This essay argues for the importance and interest, within and beyond theological ethics, of the ethical questions faced by professionals who are called on to be producers of statistics (herein "stats") for management purposes. Truth-telling, in the context of demands for stats, cannot be evaluated at the level of the individual statement or utterance, nor through an ethical framework primarily focused on the correspondence between thought and speech. Reflection on stats production forces us to treat truth-telling as contextual and political, and to engage with the idea that the capacity to tell the truth is learned or acquired in communities, societies and institutions. I develop this engagement through a rereading of Dietrich Bonhoeffer on "telling the truth" and Michel Foucault on parrhēsia, identifying and exploring the relationship between the responsible use of stats and the "cynical" protest against them.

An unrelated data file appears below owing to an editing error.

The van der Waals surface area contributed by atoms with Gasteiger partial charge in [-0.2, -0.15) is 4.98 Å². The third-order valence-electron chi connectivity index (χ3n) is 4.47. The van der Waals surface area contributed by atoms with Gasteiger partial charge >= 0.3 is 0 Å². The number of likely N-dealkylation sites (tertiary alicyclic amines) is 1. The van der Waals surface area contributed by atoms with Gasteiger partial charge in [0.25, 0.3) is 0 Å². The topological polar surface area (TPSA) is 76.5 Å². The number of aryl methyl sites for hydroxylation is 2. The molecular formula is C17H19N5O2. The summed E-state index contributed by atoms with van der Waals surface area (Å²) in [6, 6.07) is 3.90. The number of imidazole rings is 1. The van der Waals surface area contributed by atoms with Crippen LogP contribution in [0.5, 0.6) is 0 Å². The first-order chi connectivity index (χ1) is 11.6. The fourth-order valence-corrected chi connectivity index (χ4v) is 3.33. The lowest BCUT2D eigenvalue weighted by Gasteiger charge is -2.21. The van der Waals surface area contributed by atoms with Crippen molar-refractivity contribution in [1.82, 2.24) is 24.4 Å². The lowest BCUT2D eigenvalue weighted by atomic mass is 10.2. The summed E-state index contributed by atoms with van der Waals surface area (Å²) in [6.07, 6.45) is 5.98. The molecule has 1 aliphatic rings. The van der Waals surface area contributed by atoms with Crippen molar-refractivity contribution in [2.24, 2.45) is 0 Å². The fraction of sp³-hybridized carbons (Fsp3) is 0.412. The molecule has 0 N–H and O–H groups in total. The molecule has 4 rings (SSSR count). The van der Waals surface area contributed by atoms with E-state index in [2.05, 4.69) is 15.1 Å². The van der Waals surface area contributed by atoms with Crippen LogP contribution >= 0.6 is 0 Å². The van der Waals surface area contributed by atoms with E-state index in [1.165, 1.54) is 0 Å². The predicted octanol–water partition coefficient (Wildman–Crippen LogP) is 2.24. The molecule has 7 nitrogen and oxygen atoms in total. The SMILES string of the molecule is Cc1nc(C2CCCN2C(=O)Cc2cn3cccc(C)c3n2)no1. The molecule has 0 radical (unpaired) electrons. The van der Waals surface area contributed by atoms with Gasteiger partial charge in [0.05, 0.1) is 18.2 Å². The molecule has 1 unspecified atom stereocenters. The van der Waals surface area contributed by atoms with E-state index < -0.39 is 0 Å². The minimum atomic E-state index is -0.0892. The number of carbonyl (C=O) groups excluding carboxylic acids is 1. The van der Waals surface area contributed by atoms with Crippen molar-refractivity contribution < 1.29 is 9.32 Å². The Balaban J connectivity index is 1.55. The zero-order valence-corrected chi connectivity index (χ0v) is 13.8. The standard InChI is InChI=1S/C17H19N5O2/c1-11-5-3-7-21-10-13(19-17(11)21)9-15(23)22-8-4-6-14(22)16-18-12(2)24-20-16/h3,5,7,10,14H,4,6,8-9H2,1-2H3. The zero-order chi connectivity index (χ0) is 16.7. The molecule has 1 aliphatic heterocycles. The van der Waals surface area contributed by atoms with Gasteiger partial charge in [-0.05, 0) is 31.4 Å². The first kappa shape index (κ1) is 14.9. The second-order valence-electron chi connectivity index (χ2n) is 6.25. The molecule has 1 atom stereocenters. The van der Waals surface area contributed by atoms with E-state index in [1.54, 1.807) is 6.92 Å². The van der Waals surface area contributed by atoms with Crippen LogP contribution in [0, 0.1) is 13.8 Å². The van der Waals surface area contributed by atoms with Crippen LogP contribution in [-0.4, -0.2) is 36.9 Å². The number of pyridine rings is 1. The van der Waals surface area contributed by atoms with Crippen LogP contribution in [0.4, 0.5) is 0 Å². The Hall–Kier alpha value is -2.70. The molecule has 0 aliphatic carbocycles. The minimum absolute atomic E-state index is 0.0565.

|Number of pages||21|
|Journal||Journal of Religious Ethics|
|Early online date||19 Jan 2014|
|Publication status||Published - Mar 2014|
- audit culture
- Dietrich Bonhoeffer
- Michel Foucault